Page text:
‘Govt deal on Rafale jets overpriced’
The price at which the Ministry of Defence (MoD) is negotiating the 36 Rafale jets, at $200 million each, is being considered as an “overpricing” exercise by sources.
The Egyptian air force is negotiating for the same kind of Rafale models – in terms of specifications – at $110 milllion per piece. Though a fact can be held officially that the contract negotiation committee (CNC) has not been concluded, thus the price of $200 milllion per aircraft cannot be considered as MoD’s final price yet.
Contrary to some news reports that optimistically claimed the CNC being on the verge of coming out with their final price of the contract, apparently pegged at $7.2 billion, the ministry has made it clear that the negotiations are still some time away.
A source, involved in the life cycle costing (LCC) process of the medium, multi-role combat aircraft (MMRCAs) to be worked upon before the lowest bidder (L1) was to be selected said recently that choosing Rafale as the only contender for the contract – being L1 – was a decision-making error.
For, had there been another contender for the contract, a competitive play could have been made in bringing down the prices of both the manufacturers/suppliers. The pricing element of Dassault has proved to be a bane for a long time. First, when the original Request for Proposal (RfP) was drafted, a weapons suite was mentioned in the document. But there have been additions since. And MBDA executives told this correspondent recently that the “weapons suite was not included in the price of the contract being negotiated now.”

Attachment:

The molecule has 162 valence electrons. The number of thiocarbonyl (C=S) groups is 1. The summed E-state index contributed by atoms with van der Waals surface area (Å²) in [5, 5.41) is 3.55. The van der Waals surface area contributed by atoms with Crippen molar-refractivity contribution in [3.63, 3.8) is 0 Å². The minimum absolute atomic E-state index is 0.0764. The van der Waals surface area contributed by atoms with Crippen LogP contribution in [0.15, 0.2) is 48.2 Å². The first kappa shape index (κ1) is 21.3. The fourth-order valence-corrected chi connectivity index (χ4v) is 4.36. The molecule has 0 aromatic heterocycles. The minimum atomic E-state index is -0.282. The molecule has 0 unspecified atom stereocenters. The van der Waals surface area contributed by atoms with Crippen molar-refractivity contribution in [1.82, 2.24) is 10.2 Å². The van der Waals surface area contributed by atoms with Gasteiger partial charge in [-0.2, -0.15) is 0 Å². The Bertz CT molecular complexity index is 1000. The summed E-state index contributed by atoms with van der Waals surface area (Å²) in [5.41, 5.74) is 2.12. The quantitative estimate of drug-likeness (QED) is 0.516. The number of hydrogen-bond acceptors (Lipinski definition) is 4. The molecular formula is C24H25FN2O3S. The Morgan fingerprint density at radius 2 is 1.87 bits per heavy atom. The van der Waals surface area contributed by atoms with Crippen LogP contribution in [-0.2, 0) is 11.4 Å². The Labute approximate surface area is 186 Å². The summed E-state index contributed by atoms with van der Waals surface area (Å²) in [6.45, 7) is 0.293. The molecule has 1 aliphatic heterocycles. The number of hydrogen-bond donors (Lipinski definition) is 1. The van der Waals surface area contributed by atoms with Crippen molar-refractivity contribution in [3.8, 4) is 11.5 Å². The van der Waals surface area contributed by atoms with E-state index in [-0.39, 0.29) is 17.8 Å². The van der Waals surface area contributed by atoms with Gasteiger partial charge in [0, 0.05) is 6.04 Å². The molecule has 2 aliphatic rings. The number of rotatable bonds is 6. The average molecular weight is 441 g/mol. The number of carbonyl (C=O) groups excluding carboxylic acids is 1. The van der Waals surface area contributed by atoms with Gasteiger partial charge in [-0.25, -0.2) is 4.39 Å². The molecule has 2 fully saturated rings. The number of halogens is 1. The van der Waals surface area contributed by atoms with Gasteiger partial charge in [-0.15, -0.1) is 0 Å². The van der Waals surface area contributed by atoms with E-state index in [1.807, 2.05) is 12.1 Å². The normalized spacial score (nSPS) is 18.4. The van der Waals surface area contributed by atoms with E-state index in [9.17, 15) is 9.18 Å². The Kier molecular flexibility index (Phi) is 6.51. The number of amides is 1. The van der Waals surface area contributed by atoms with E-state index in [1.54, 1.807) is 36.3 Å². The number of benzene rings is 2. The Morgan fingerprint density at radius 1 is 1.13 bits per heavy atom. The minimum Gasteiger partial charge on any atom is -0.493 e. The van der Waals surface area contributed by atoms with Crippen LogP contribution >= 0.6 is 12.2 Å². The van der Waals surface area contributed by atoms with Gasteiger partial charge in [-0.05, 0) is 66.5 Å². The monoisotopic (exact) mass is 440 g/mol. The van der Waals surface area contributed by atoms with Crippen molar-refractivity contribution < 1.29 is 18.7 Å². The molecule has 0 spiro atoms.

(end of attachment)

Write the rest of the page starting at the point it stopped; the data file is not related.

Second, the ‘offsets’ clause of the contract negotiation process was a major sticking point. While the Defence Procurement Procedure (DPP) had provided for 30 per cent of the total price of the contract (when above Rs 300 crores) to be re-routed into the country, in case of the Rafale contract the offsets were fixed at a special rate of 50 per cent of the final contracted price.
When Prime Minister Narendra Modi visited Paris in end-2014 and signed an MoU with the French government for the Rafale deal to be brought out of its corporate ambit and made into a government-to-government deal, the offsets issue was again raised to be pegged at 30 per cent. But reportedly, Defence Minister Manohar Parrikar, has stuck to the guns and kept it at the 50 per cent level.
The contentious price issue is also an arena where he is involved without letting controls going out of his hands, also may be the reason for the contract to be delayed in being awarded. But his party, and his colleagues in government in the know of the issue think that if the price is too high for the Rafales constituting only two squadrons of the IAF, it may prove to be politically untenable, knowledgeable sources say.